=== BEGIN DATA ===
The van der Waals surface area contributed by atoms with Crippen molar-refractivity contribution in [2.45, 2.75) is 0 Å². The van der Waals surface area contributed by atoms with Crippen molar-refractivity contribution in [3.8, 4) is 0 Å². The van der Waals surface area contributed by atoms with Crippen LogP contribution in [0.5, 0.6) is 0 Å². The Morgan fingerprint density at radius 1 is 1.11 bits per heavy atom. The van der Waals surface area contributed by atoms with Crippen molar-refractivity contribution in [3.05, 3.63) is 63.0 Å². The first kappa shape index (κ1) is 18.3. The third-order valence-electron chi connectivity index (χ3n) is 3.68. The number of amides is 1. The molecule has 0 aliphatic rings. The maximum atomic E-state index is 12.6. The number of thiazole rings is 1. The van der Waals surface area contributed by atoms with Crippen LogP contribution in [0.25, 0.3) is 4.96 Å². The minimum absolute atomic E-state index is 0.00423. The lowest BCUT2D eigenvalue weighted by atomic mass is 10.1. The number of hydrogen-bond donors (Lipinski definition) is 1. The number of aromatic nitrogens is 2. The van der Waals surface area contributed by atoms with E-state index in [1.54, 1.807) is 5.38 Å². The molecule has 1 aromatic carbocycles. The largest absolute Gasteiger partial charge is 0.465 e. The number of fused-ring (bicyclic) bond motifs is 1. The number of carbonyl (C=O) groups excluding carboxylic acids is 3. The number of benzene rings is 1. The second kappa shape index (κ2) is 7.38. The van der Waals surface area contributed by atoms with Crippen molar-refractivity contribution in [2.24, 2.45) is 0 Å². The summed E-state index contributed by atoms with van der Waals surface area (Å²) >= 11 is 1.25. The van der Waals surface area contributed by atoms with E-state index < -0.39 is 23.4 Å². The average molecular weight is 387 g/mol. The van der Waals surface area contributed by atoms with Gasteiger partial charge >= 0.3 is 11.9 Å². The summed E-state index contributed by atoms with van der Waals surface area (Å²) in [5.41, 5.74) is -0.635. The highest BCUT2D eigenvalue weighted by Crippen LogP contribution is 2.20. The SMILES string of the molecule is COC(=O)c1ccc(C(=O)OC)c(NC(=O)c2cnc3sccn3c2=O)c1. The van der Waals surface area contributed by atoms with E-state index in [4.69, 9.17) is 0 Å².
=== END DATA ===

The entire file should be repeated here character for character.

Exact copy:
The van der Waals surface area contributed by atoms with Crippen molar-refractivity contribution in [2.45, 2.75) is 0 Å². The van der Waals surface area contributed by atoms with Crippen molar-refractivity contribution in [3.8, 4) is 0 Å². The van der Waals surface area contributed by atoms with Crippen LogP contribution in [0.5, 0.6) is 0 Å². The Morgan fingerprint density at radius 1 is 1.11 bits per heavy atom. The van der Waals surface area contributed by atoms with Crippen molar-refractivity contribution in [3.05, 3.63) is 63.0 Å². The first kappa shape index (κ1) is 18.3. The third-order valence-electron chi connectivity index (χ3n) is 3.68. The number of amides is 1. The molecule has 0 aliphatic rings. The maximum atomic E-state index is 12.6. The number of thiazole rings is 1. The van der Waals surface area contributed by atoms with Crippen LogP contribution in [0.25, 0.3) is 4.96 Å². The minimum absolute atomic E-state index is 0.00423. The lowest BCUT2D eigenvalue weighted by atomic mass is 10.1. The number of hydrogen-bond donors (Lipinski definition) is 1. The number of aromatic nitrogens is 2. The van der Waals surface area contributed by atoms with E-state index in [1.54, 1.807) is 5.38 Å². The molecule has 1 aromatic carbocycles. The largest absolute Gasteiger partial charge is 0.465 e. The number of fused-ring (bicyclic) bond motifs is 1. The number of carbonyl (C=O) groups excluding carboxylic acids is 3. The number of benzene rings is 1. The second kappa shape index (κ2) is 7.38. The van der Waals surface area contributed by atoms with Crippen molar-refractivity contribution in [2.24, 2.45) is 0 Å². The summed E-state index contributed by atoms with van der Waals surface area (Å²) >= 11 is 1.25. The van der Waals surface area contributed by atoms with E-state index < -0.39 is 23.4 Å². The average molecular weight is 387 g/mol. The van der Waals surface area contributed by atoms with Gasteiger partial charge >= 0.3 is 11.9 Å². The summed E-state index contributed by atoms with van der Waals surface area (Å²) in [5.41, 5.74) is -0.635. The highest BCUT2D eigenvalue weighted by Crippen LogP contribution is 2.20. The SMILES string of the molecule is COC(=O)c1ccc(C(=O)OC)c(NC(=O)c2cnc3sccn3c2=O)c1. The van der Waals surface area contributed by atoms with E-state index in [4.69, 9.17) is 0 Å².